unquestioned authority. All the three movies discussed in this chapter
depict the conflict between the coaches and the players when they first
encounter one another at the beginning of the films. Those who do not
obey or follow the coach’s orders are either kicked out of the team or
punished severely. Then, rigorous physical training in the fundamentals
is always the first lesson for the players. All of the teams in these movies
start as underdogs, and they all begin to win only after mastering basic
skills and achieving advanced physical fitness.
Coach characters in movies not only coach basketball games,
they also guide the players’ life challenges and lead them onto the right
path. “The role of the coach in a school setting is a complex one with
demands, sometimes conflicting, coming from such diverse counter-
roles as players, the parents of players, school administrator, faculty,
booster clubs, other coaches, and the like” (Pratt and 312 Eitzen). All
the players on high school and college teams are teenagers or young
adults who need to treated with great care but not as babies. Whether
coming from neighborhood full of gangs and drugs dealers or from a
small, isolated town, their environments do not provide the players the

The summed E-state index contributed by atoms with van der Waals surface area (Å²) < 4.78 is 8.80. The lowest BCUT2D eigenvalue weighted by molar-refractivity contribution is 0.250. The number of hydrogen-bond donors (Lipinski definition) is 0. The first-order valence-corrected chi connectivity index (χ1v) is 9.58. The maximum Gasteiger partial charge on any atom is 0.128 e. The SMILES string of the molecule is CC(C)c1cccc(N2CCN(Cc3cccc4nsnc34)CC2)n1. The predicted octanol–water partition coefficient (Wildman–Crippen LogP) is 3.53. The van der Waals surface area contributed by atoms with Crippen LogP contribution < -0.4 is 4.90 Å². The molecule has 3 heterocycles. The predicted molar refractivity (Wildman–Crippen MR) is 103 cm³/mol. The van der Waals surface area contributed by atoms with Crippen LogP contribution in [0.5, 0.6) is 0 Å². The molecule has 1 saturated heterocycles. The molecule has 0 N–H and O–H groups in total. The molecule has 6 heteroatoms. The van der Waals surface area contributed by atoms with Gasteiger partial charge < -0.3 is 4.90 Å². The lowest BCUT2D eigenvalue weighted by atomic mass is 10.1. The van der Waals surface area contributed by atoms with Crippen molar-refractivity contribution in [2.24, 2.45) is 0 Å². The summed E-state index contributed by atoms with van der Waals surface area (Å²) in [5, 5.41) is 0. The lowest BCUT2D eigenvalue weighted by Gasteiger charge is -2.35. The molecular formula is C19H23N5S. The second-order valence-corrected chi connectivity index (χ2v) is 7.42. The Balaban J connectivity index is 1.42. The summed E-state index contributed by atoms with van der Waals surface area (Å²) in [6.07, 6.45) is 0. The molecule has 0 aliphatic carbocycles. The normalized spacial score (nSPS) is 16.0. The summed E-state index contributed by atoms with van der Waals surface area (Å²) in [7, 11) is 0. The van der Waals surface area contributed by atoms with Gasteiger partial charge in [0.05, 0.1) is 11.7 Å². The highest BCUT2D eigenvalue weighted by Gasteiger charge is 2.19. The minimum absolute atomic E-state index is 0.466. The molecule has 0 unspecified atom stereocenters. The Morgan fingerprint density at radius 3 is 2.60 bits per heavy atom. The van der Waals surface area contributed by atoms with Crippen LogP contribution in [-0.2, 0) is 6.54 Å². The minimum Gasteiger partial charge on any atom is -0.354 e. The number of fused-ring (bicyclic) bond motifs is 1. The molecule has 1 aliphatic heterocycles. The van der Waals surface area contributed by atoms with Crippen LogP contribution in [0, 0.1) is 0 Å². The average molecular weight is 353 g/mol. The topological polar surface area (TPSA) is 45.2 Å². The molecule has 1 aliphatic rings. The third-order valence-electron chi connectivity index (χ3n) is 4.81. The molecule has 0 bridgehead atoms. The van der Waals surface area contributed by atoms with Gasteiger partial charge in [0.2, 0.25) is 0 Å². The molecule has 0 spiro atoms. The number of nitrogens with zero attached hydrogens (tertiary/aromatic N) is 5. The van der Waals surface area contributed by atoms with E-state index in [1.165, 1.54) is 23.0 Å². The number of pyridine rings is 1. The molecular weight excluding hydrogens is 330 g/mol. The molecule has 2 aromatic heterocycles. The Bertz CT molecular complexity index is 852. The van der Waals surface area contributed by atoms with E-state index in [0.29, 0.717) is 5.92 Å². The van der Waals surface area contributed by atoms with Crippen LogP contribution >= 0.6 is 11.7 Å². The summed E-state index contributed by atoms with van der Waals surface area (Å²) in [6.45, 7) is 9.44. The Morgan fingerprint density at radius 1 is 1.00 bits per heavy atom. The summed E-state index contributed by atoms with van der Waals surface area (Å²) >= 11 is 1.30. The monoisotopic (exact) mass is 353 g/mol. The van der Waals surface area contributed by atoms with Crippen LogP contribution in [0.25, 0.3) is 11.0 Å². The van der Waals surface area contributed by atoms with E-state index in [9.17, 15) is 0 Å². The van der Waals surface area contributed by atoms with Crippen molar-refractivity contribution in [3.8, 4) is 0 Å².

necessary education to succeed outside of that environment. The role
that these three coaches play is to make the players understand that life
is much more complicated than playing basketball. By overcoming the
difficulties on the court and resolving problems and conflicts in life, the
players the boys become students on the way to becoming men. Coach
Dale illuminates the path toward a brighter future and a better life for
the students while Coaches Carter and Haskins lead their players to
prove themselves and break the chains of racism. In other words, as
Mary M. Dalton explains, “They care about students in what involved
with them on a personal level; they learn from students in what becomes
a reciprocal process; they personalize the curriculum to meet everyday
needs in students’ lives” (159). These role models transcend their
identity as coaches to become life mentors. Without an exception, their
players not only succeed together on the basketball court, but they also
find success in their latter lives without the coach there to force them
to practice or to study. Anyone can succeed if she, ze, or he tries hard
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